Antoinette Matlins has been writing the definitive buying guides for gems and jewelry for the past two decades and every one of her books has a section on how to use a jewelry loupe properly. First step is to start with a good loupe. I’m shopping for a better one myself, so I asked her what to look for.
There are a lot of jewelry loupes out there. Which work best for examining gemstones?
A proper loupe for gemology or jewelry has to be a ten-power (10x) triplet – three lenses fused together to eliminate distortion at the edges and color fringing. You know those big magnifying glasses you used to see elderly people use? Anything viewed through those gets blurrier and blurrier the further you get from the center. A triple-layered lens corrects that.
I have a generic loupe that’s labeled a triplet but I’ve heard many so-called triplets are actually doublets. Is that true?
Absolutely. I see doublets labeled all the time as triplets.
How can I tell if a loupe is really a triplet?
You can tell the difference by the amount of distortion at the edges or color fringing. To test a loupe, hold it a half-inch from newsprint and make sure everything is in focus from one edge to another. Then hold it over flat white paper. If it takes on a beige tone, it’s not a triplet.
How much should I expect to spend?
The reality is that you cannot buy a proper, absolutely correct 10x triplet loupe that is exactly what it should be for under $50. When you see them advertised for less, they’re not fine, properly-corrected loupes.
Which brand do you recommend?
Bausch + Lomb has a wonderful reputation for top-of-the-line loupes. There are also high-quality loupes made by Nikon and Zeiss but they can exceed $100. I don’t know that you need to spend that kind of money.
Bausch + Lomb offers a very fine, optically-correct gemological loupe for about $50 which is, in my opinion, the best value for the money. Because it has a smaller diameter in the loupe area, some people complain that you have to move it around to take everything in. But you’re looking at – or for – microscopic things inside or on the surface of a stone. A smaller diameter is actually better for gemological purposes because it helps you focus more critically and precisely.
Editor’s note 11/18/14: This is great advice. At the most affordable end, the BelOMO triplet loupe is worth considering as well. Like the Bausch & Lomb, it has a reputation for accuracy and retails for less than $50. BelOMO is made of steel and is a bit larger and heavier than the tiny B&L.
Update 8/26/16: Prices have come down since this posted. Nikon 10x triplet loupes generally run $85-95 on Amazon, but occasionally show up for less than $60, shipping included. Nikon built its reputation on the quality of its camera lenses. But if you have a bit more to spend and plan to use your loupe on high-end goods, you might want to spring for the German-made Zeiss. Zeiss made its name on high-performance lenses used for surgical microscopes and ophthalmology. Lenses on their loupes have a coating that lends a brighter view. A Zeiss Optics D40 10x Aplanatic loupe can be found on Amazon now for about $100, shipping included.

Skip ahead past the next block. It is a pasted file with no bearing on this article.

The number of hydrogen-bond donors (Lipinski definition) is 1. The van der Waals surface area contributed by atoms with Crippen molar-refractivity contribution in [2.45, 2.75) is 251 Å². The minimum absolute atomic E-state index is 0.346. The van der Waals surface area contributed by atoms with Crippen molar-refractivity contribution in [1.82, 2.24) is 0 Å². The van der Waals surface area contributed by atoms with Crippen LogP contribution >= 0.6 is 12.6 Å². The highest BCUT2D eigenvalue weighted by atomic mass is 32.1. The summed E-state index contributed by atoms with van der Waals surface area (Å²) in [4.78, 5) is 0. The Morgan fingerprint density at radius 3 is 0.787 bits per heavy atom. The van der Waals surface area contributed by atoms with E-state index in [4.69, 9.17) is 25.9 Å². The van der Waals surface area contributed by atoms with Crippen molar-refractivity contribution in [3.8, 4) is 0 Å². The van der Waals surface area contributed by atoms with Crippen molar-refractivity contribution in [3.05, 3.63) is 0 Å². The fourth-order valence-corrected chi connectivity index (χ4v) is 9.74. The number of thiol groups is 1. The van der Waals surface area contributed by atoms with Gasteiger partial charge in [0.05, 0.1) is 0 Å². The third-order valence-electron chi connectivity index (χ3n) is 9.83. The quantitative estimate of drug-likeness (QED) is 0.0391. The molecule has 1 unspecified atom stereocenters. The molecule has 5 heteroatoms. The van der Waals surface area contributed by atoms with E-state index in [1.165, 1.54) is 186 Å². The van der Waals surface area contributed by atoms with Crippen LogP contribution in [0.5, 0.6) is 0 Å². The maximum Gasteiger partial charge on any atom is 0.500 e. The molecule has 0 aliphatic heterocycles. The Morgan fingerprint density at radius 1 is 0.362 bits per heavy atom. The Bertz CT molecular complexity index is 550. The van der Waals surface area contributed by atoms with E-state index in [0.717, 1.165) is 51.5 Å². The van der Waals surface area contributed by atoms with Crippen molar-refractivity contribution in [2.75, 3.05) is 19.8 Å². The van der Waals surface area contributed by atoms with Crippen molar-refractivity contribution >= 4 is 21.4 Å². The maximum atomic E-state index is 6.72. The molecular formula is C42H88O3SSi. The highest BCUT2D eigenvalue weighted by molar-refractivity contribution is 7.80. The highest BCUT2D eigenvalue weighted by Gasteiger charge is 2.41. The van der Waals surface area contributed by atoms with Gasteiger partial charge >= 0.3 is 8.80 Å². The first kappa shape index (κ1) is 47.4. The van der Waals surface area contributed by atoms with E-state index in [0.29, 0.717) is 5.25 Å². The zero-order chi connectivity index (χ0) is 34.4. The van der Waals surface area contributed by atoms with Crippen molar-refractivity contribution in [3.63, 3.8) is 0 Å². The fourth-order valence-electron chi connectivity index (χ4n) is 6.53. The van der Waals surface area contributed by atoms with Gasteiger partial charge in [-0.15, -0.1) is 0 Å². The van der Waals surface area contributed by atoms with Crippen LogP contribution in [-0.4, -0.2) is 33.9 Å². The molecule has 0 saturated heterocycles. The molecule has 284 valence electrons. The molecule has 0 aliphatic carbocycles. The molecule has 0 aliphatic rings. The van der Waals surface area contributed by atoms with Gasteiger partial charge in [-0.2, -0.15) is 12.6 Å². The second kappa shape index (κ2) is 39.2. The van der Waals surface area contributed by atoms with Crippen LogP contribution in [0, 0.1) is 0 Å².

In your Gem Identification book, you talk about a dark-field loupe. What’s the purpose of that?
The gem identification book explains, in layman’s terms, the instruments you need, how to use them properly, and what they will reveal regarding treatments, fillers, synthetic vs. natural. At a minimum, you’ll need a particular type of 10x loupe, a specially modified dark-field loupe, a UV lamp with both long-wave and short-wave output, and a diamond “type” spotter.
I use it with a little black cylindrical thing with background light. When examining a piece of jewelry with this, you have light coming directly through the bottom of the stone, coming in laterally. That is the fastest, easiest way to spot lead-glass fillings in diamonds. I can have people who’ve never held a loupe or examined diamonds and within 10 minutes they’re spotting every fracture-filled diamond I have in the room. It’s indispensable.
Any recommendations for dark-field loupes?
You can use any dark-field loupe, specially modified. I recommend you use older types if you’re looking at a ring or brooch or larger piece, or else there might not be any space in the opening to put your stone to actually look at it. The setting itself may block it so the modified loupes allow more flexibility in terms of maneuvering the jewelry. Almost any jewelry supply house will have them. My publisher Gemstonepress.com sells a good one, not that expensive, not dirt cheap, but around $50.
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